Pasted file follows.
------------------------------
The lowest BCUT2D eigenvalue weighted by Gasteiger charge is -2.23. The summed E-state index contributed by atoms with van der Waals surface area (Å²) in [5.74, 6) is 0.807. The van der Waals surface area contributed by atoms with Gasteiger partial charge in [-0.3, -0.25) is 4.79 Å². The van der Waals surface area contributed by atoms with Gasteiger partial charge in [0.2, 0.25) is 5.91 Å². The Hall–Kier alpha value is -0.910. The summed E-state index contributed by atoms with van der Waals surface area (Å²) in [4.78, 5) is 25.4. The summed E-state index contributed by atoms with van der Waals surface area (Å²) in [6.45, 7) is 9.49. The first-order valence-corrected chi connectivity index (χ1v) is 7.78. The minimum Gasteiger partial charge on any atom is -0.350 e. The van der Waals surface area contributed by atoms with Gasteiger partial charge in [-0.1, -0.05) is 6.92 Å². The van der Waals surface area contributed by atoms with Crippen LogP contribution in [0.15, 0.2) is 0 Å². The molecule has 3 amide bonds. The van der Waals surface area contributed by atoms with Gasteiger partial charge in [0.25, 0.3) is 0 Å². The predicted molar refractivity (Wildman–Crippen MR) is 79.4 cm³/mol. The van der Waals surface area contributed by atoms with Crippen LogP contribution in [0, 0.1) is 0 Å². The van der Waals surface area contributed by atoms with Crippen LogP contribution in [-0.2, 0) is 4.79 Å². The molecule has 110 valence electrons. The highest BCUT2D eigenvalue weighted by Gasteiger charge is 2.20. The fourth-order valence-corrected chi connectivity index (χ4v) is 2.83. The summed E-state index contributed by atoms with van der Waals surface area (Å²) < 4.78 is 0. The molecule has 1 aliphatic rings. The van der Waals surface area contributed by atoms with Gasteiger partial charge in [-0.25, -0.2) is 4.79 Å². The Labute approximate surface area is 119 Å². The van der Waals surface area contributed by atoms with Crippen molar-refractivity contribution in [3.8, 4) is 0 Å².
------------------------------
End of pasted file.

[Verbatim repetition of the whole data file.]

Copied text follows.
The lowest BCUT2D eigenvalue weighted by Gasteiger charge is -2.23. The summed E-state index contributed by atoms with van der Waals surface area (Å²) in [5.74, 6) is 0.807. The van der Waals surface area contributed by atoms with Gasteiger partial charge in [-0.3, -0.25) is 4.79 Å². The van der Waals surface area contributed by atoms with Gasteiger partial charge in [0.2, 0.25) is 5.91 Å². The Hall–Kier alpha value is -0.910. The summed E-state index contributed by atoms with van der Waals surface area (Å²) in [4.78, 5) is 25.4. The summed E-state index contributed by atoms with van der Waals surface area (Å²) in [6.45, 7) is 9.49. The first-order valence-corrected chi connectivity index (χ1v) is 7.78. The minimum Gasteiger partial charge on any atom is -0.350 e. The van der Waals surface area contributed by atoms with Gasteiger partial charge in [-0.1, -0.05) is 6.92 Å². The van der Waals surface area contributed by atoms with Crippen LogP contribution in [0.15, 0.2) is 0 Å². The molecule has 3 amide bonds. The van der Waals surface area contributed by atoms with Gasteiger partial charge in [0.25, 0.3) is 0 Å². The predicted molar refractivity (Wildman–Crippen MR) is 79.4 cm³/mol. The van der Waals surface area contributed by atoms with Crippen LogP contribution in [0, 0.1) is 0 Å². The van der Waals surface area contributed by atoms with Crippen LogP contribution in [-0.2, 0) is 4.79 Å². The molecule has 110 valence electrons. The highest BCUT2D eigenvalue weighted by Gasteiger charge is 2.20. The fourth-order valence-corrected chi connectivity index (χ4v) is 2.83. The summed E-state index contributed by atoms with van der Waals surface area (Å²) < 4.78 is 0. The molecule has 1 aliphatic rings. The van der Waals surface area contributed by atoms with Gasteiger partial charge in [-0.25, -0.2) is 4.79 Å². The Labute approximate surface area is 119 Å². The van der Waals surface area contributed by atoms with Crippen molar-refractivity contribution in [3.8, 4) is 0 Å².